This is a story about the demise of modern middle America and it is frightening. This book was a lot darker and more nefarious than I expected. A warning to readers: there is strong themes of domestic violence, drug abuse, rape, racism, mental illness and murder. As if this is not confronting enough, there is an overall depressive and desperate tone to the novel. It is heavy – heavy with emotion and tragedy and a deep sense of hopelessness.

Sexuality, including homosexuality and race, particular
Jenny (Reading Envy)
This novel is set in a small town in northeastern Ohio, where four friends return home in 2013 and find there are ongoing ripples and consequences from their schooldays. The author gets small town midwestern culture right and writes deeply about the individual characters. This could practically be a quartet of character study novels.

If I had a final copy I would put a bunch of quotes here because I found myself marking pages frequently.

Thanks to the publisher for approving my ARC request in Ede
Aug 06, 2018 rated it it was amazing
Shelves: netgalley
I made myself finish Ohio by Stephen Markley. It is well written, beautiful writing at times, and the characters are well drawn and the theme timely and the plot is part a mystery and part a character study of a whole cadre of classmates.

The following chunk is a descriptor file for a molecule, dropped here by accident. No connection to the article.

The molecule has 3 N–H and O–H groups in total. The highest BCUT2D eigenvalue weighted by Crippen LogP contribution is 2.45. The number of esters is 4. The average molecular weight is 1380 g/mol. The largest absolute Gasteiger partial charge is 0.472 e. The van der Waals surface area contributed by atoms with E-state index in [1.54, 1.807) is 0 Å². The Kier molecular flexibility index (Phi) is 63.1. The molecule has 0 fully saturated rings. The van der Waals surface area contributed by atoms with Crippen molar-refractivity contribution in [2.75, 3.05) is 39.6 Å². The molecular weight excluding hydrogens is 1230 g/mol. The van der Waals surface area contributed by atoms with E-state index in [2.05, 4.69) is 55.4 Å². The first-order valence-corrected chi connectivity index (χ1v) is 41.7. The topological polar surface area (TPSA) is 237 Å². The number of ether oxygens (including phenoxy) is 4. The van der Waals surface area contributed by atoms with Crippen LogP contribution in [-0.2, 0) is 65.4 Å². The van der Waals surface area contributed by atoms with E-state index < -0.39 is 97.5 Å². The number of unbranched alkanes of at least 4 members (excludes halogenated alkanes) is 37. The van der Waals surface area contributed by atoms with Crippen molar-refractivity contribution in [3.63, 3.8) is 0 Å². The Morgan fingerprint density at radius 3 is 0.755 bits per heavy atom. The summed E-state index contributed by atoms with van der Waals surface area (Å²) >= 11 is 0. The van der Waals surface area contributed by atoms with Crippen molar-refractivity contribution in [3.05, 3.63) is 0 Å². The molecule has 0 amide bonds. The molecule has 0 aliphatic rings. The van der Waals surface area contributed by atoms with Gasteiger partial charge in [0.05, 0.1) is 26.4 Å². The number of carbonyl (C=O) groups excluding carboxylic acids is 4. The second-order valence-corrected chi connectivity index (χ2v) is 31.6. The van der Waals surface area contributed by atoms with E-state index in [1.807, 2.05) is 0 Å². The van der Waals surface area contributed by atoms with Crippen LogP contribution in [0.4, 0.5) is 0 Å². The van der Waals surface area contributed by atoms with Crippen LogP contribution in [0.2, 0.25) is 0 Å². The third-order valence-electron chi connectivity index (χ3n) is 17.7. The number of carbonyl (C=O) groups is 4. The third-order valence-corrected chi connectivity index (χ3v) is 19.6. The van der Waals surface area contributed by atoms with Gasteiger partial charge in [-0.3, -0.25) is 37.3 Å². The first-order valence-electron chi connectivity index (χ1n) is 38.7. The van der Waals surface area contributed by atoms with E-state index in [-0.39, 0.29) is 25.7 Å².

But it is dark, gruesome, shocking, and violent, the characters struggling with horrible situations and issues. I stopped reading it several times. I was sure I was going to walk away, unwilling to spend more time with these broken people.

And when I finally did
Kasa Cotugno
This is the kind of totally immersive novel that can keep you up at night. One night in 2013, four former classmates find themselves once more in New Canaan, Ohio, or as they call it, The Cane. Their reasons differ, but each is afforded a novella-length section for their story to be told in overlapping precise detail. Stephen Markley has written two other books, but this is his first novel, and as with many journalists, his prose is clear, incisive and totally involving. Despite its length, ther ...more
Jan 08, 2019 rated it liked it  ·  review of another edition
Shelves: available
I must preface my comments by acknowledging that reviewers whose opinions I respect really, really, really liked this,and I wanted to really, really, really like it too, but it just wasn't for me.

Beautifully written, but, IMHO, often overwritten. Also, IMHO, the v repetitive "speechifying" from the right and the left overshadowed the story, and it also gave me eye strain (not usually a problem with an audio book) from looking skyward, tsking, and thinking -"Oh f%@k, here we go again."
Aug 28, 2018 rated it it was amazing  ·  review of another edition
Shelves: 2018
This book is gritty, real, and will hit you hard like a gut punch. All the stars for this one.
Oct 16, 2018 rated it it was ok
Shelves: 2018, october-2018